At times, we even construct the myth. Consider Bill Russell. His place atop the basketball pantheon is unimpeachable. He is the one to whom every promising center is compared, the personification of teamwork and success. Russell’s greatness can never be denied, but it can also never be fully understood. Blocks weren’t recorded as an official statistic in his career, leaving his legacy, as it relates to his place in the record books, incomplete. So we speculate, speaking in the hypothetical, discussing what may have been, poring over grainy game film and stories of Russell’s defensive prowess, weaving it all into a narrative that, in turn, becomes the myth of Bill Russell.

The point of myth is to not only explain the unexplainable, but also give hope that the impossible is possible. The best moments in sports are those when impossible lies broken, shattered on the floor by human will and determination. Kirk Gibson, if you’ll excuse the cross-sport reference, is perhaps the most enduring example. We’ve seen it in basketball as well. There was no way Brandon Roy should have been able to put up 18 points in the fourth quarter against the Dallas Mavericks, but with each basket, each flashback elusive explosion to the rim, for just one night, fiery spirit overcame a broken body.

In his piece on Kobe Bryant and Michael Jordan, Steve McPherson mentions how many of Michael Jordan’s greatest games transcend the realm of athletics:

But Jordan’s signature games go beyond the numbers, beyond the game itself: the Flu Game, the Shrug. They’re more than just scoring points or amassing championships; they represent moments when the sport gives way to life, when it becomes about overcoming adversity, or dialing into some kind of ineffable zone.

Those games, displays of surreal talent and desire, are the very things from which myths are made, and myth is what makes them culturally transcendent.

There have been quite a few of those moments in the past few seasons: Brandon Roy’s 18-point fourth quarter, Dirk Nowitzki’s blitzkrieg through the 2011 playoffs and the realization of LeBron James’ potential are just a few instances that have within them the foundation upon which myths are built, and they will live on as the myth surrounding them grows. As the years pass and these performances ferment like a barrel-aged beer, perhaps we’ll speak of them in the same revered tones we reserve for Jordan’s finest moments.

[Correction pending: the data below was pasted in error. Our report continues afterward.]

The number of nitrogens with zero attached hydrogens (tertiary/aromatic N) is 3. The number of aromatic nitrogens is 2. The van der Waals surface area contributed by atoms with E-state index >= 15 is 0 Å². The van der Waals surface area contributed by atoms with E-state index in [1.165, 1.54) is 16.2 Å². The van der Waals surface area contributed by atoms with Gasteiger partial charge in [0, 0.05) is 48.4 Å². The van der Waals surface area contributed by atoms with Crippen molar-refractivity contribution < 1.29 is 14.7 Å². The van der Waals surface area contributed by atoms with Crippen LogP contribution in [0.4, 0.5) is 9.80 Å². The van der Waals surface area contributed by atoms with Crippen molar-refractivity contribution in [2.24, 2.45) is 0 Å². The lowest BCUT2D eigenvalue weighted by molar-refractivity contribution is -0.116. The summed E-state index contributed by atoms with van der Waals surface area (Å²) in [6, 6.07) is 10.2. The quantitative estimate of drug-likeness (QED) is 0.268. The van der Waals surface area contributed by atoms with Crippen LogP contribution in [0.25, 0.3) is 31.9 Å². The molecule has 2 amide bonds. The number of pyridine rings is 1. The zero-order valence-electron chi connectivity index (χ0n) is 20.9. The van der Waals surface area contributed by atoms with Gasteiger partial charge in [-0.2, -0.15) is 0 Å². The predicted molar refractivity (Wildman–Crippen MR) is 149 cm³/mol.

We’ve come a long way from Hammond, the phonograph, and that night in Carnegie Hall. Spotify, iTunes and Soundcloud, to name a few, give us the ability to discover, share, and, unlike the audience members in Carnegie Hall, keep new music. Likewise, YouTube is just one amongst a multitude of tools that gives us the ability to endlessly re-watch nearly any pivotal moment in basketball history. Will that availability negatively affect the forming of myths? I don’t think so. In fact, if anything, it will help. The same grainy film and retellings of Bill Russell’s career that formed the myth also hinder it, as the access to those elements is limited. LeBron James’ triple-double in his first playoff game, on the other hand, is nothing more than a few clicks away. Again, myth in this instance doesn’t mean unbelievable, but to show the impossible is possible. While watching highlight videos isn’t the same as seeing the performance in real time, videos can capture at least a portion of the power of the moment. That others are then able to experience that power doesn’t take away from the myth, it just adds another dimension.

The Lost MVPs: The 1952-53 Season

Joseph Robertson (flickr)

Well, our 1952 MVP Paul Arizin is gone and in the Marines. In his absence the Philadelphia Warriors sunk into a terrible abyss, but they still fielded a dominating big man. At the top of the Eastern Division standings, Syracuse, New York and Boston all finished within a game of one another for the top spot.

Meanwhile out west things were in a Talking Heads mood: same as it ever was. Minneapolis and Rochester again finished in the top spots while the rest of the division was mired in perfectly average mediocrity. Naturally, the top flight MVP candidates emerged from these 5 stellar teams, but still, as mentioned, the Warriors would also submit a worthy candidate.

#10 Carl Braun – New York Knicks (47-23)

All-Star
14 PPG, 3.3 RPG, 3.5 APG, .400 FG%, .825 FT%, 9 win shares

Returning after a two-year hiatus brought about by military service (seriously this was the bane of an NBA player’s existence), Braun was no worse for Uncle Sam’s wear. His sharp-shooting touch was the perfect outside weapon for a New York Knicks squad that had been to back-to-back Finals without him. With him the team achieved what was then its best win percentage and  has been topped just 5 times since.

This season, Braun made the 1st of what would be 5 straight selections to the All-Star game.

 

 

 

 

#9 Bill Sharman – Boston Celtics (46-25)

All-NBA 2nd Team, All-Star
16.2 PPG, 4.1 RPG, 2.7 APG, .436 FG%, .850 FT%, 9.8 win shares